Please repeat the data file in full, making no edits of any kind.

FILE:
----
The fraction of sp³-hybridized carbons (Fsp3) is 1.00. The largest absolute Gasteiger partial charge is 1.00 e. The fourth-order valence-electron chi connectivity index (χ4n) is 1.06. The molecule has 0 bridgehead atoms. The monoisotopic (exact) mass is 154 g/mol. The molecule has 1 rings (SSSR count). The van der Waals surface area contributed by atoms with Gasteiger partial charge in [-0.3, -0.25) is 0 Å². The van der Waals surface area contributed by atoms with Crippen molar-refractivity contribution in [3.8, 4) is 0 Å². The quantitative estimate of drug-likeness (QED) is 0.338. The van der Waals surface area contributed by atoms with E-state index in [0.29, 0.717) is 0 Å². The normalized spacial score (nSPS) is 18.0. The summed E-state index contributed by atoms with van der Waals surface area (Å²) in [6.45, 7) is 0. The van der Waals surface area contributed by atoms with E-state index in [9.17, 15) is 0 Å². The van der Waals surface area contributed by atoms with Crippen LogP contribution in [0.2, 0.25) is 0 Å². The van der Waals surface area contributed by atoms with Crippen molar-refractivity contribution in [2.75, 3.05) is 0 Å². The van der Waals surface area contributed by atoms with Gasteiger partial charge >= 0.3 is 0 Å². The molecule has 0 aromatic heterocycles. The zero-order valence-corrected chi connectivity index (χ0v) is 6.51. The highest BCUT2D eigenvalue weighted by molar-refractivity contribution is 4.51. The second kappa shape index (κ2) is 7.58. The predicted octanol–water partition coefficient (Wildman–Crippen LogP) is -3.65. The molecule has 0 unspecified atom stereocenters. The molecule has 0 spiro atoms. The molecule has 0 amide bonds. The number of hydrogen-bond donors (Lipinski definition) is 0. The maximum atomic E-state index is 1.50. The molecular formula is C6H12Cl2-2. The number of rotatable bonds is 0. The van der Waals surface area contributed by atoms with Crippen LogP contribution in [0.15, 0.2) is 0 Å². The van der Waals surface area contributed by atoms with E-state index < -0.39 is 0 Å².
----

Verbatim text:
The fraction of sp³-hybridized carbons (Fsp3) is 1.00. The largest absolute Gasteiger partial charge is 1.00 e. The fourth-order valence-electron chi connectivity index (χ4n) is 1.06. The molecule has 0 bridgehead atoms. The monoisotopic (exact) mass is 154 g/mol. The molecule has 1 rings (SSSR count). The van der Waals surface area contributed by atoms with Gasteiger partial charge in [-0.3, -0.25) is 0 Å². The van der Waals surface area contributed by atoms with Crippen molar-refractivity contribution in [3.8, 4) is 0 Å². The quantitative estimate of drug-likeness (QED) is 0.338. The van der Waals surface area contributed by atoms with E-state index in [0.29, 0.717) is 0 Å². The normalized spacial score (nSPS) is 18.0. The summed E-state index contributed by atoms with van der Waals surface area (Å²) in [6.45, 7) is 0. The van der Waals surface area contributed by atoms with E-state index in [9.17, 15) is 0 Å². The van der Waals surface area contributed by atoms with Crippen LogP contribution in [0.2, 0.25) is 0 Å². The van der Waals surface area contributed by atoms with Crippen molar-refractivity contribution in [2.75, 3.05) is 0 Å². The van der Waals surface area contributed by atoms with Gasteiger partial charge >= 0.3 is 0 Å². The molecule has 0 aromatic heterocycles. The zero-order valence-corrected chi connectivity index (χ0v) is 6.51. The highest BCUT2D eigenvalue weighted by molar-refractivity contribution is 4.51. The second kappa shape index (κ2) is 7.58. The predicted octanol–water partition coefficient (Wildman–Crippen LogP) is -3.65. The molecule has 0 unspecified atom stereocenters. The molecule has 0 spiro atoms. The molecule has 0 amide bonds. The number of hydrogen-bond donors (Lipinski definition) is 0. The maximum atomic E-state index is 1.50. The molecular formula is C6H12Cl2-2. The number of rotatable bonds is 0. The van der Waals surface area contributed by atoms with Crippen LogP contribution in [0.15, 0.2) is 0 Å². The van der Waals surface area contributed by atoms with E-state index < -0.39 is 0 Å².